In State v. Gartrell, ___ N.J. ___ (2023) (slip op. at 2),[1] the New Jersey Supreme Court held that the defendant Curtis Gartrell, who fled from police outside of Newark Penn Station, leaving behind a suitcase containing handguns, ammunition, illegal narcotics, and cash, had abandoned the suitcase and was therefore without standing to challenge law enforcement’s warrantless search of the suitcase.

In Gartrell, New Jersey Transit Police Officers responded to a disturbance at Newark Penn Station.  Id. at __ (slip op. at 2-3).  The officers spoke to the victim and the defendant in a heavily trafficked area on the sidewalk outside the station. Id. at __ (slip op. at 2-3).   During his conversation with the officers, the defendant had a blue rolling suitcase on the ground near him.  Id. at ___ (slip op. at 3).  While waiting for the officers to conduct an outstanding warrant check, the defendant had several phone conversations with a person he referred to as “Spoon,” who the defendant claimed was coming to pick him up.  Id. at ___ (slip op. at 3).

The officers then advised the defendant that he was under arrest based on an outstanding warrant.  Id. at ___ (slip op. at 3).  The defendant asked the officers whether he could give the blue suitcase to “Spoon,” but they stated he would be taken into custody first.  Id. at ___ (slip op. at 3-4).  The defendant then called out, “‘Spoon,’ will you get my clothes,” and turned as if preparing to be handcuffed, but then fled from the officers on foot, leaving the blue suitcase unattended on the sidewalk.  Id. at ___ (slip op. at 4).  Officers apprehended the defendant after a very brief foot chase.   Id. at ___ (slip op. at 4).  During the chase and subsequent arrest, Officer Thomas Dietze searched the defendant’s suitcase at the entrance to the train station without a warrant.  Id. at ___ (slip op. at 4).  The search revealed handguns, ammunition, illegal narcotics, and cash.  Id. at ___ (slip op. at 4).

The trial court granted the defendant’s motion to suppress the contents of the suitcase, reasoning that “although it was uncertain why defendant fled the police, it was not because defendant wanted to discard the suitcase or relinquish his interest in it.”  Id. at ___ (slip op. at 5).  On motion for leave to appeal, the Appellate reversed, finding that the defendant had abandoned his suitcase.   Id. at ___ (slip op. at 6).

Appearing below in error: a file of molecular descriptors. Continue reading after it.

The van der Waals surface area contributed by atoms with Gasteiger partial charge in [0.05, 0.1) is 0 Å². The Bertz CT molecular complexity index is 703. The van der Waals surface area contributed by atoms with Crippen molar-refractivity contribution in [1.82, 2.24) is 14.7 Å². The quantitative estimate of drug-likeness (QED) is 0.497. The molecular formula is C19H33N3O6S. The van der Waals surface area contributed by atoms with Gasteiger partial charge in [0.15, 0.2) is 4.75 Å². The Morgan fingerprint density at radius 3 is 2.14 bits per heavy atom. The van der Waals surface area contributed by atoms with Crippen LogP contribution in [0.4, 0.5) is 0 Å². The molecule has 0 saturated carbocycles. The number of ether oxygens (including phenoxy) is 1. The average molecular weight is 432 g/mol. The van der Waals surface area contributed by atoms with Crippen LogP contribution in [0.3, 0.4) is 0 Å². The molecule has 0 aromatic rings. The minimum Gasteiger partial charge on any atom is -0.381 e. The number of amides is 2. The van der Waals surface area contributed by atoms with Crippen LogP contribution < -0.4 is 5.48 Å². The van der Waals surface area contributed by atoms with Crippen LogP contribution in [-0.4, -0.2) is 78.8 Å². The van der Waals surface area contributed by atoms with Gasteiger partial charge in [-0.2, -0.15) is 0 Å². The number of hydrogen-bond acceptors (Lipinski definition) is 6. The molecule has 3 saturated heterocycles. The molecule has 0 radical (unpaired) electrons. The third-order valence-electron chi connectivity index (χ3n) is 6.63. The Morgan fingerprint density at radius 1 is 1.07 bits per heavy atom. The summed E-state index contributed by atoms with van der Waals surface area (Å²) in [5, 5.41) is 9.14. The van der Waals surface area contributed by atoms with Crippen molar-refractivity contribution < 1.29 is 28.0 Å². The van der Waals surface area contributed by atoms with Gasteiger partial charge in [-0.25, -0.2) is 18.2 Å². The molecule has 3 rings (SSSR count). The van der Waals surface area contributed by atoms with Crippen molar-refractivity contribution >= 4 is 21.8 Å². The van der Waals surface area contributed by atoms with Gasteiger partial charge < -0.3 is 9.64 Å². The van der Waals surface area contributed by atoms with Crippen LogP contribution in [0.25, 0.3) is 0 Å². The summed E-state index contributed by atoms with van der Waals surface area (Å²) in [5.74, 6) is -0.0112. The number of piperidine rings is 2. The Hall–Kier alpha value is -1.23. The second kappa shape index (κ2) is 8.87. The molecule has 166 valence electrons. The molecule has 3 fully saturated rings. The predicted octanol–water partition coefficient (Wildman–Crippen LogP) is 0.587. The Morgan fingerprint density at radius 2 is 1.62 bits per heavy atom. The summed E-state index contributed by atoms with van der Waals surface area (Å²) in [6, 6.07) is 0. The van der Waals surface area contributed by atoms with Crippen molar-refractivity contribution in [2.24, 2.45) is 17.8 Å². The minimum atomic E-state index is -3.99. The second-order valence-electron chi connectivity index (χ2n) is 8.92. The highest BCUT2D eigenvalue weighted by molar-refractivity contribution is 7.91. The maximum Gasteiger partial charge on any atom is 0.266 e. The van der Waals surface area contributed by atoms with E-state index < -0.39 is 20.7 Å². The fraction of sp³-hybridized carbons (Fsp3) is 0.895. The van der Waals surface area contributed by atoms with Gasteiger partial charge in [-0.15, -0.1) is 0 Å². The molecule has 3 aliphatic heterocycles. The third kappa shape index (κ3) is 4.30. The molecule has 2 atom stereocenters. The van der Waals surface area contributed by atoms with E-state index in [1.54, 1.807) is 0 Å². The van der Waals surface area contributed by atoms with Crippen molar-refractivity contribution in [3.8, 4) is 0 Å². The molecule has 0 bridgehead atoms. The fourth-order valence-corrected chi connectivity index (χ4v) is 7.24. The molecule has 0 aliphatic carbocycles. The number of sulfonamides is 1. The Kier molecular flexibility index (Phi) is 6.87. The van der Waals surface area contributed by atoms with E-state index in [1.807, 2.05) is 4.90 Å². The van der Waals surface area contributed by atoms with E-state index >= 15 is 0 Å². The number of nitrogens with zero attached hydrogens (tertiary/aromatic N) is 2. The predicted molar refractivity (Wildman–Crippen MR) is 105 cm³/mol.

The Supreme Court affirmed finding that “[t]he act of fleeing to avoid a lawful arrest in a public place demonstrates defendant’s intent to place as much distance as possible between himself and the property left behind.  When defendant ran from police in the heavily trafficked area on the sidewalk outside of Penn Station, without any indication that he intended to return, he abandoned the suitcase in a public place.”   Id. at ___ (slip op. at 5).  The “defendant’s interest in the suitcase ceased when he fled police outside Penn Station and deliberately left his suitcase behind in a public place with no evidence of anyone else’s interest in the bag.”   Id. at ___ (slip op. at 17).  Thus, the Court held that “[b]ecause the State has demonstrated by a preponderance of the evidence that the suitcase was abandoned, defendant is without standing to challenge its seizure and search.”  Id. at ___ (slip op. at 17).

Justice Noriega filed a dissent, arguing that the majority opinion “unnecessarily expands the previously narrow abandonment exception to our automatic standing rule by making abandonment synonymous with flight and permitting a law enforcement shortcut to violate a suspect’s constitutional protections.”   Id. at ___ (J. Noriega, dissenting) (slip op. at 19).

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[1] I included page citations to this recent Supreme Court decision from the official slip opinion located at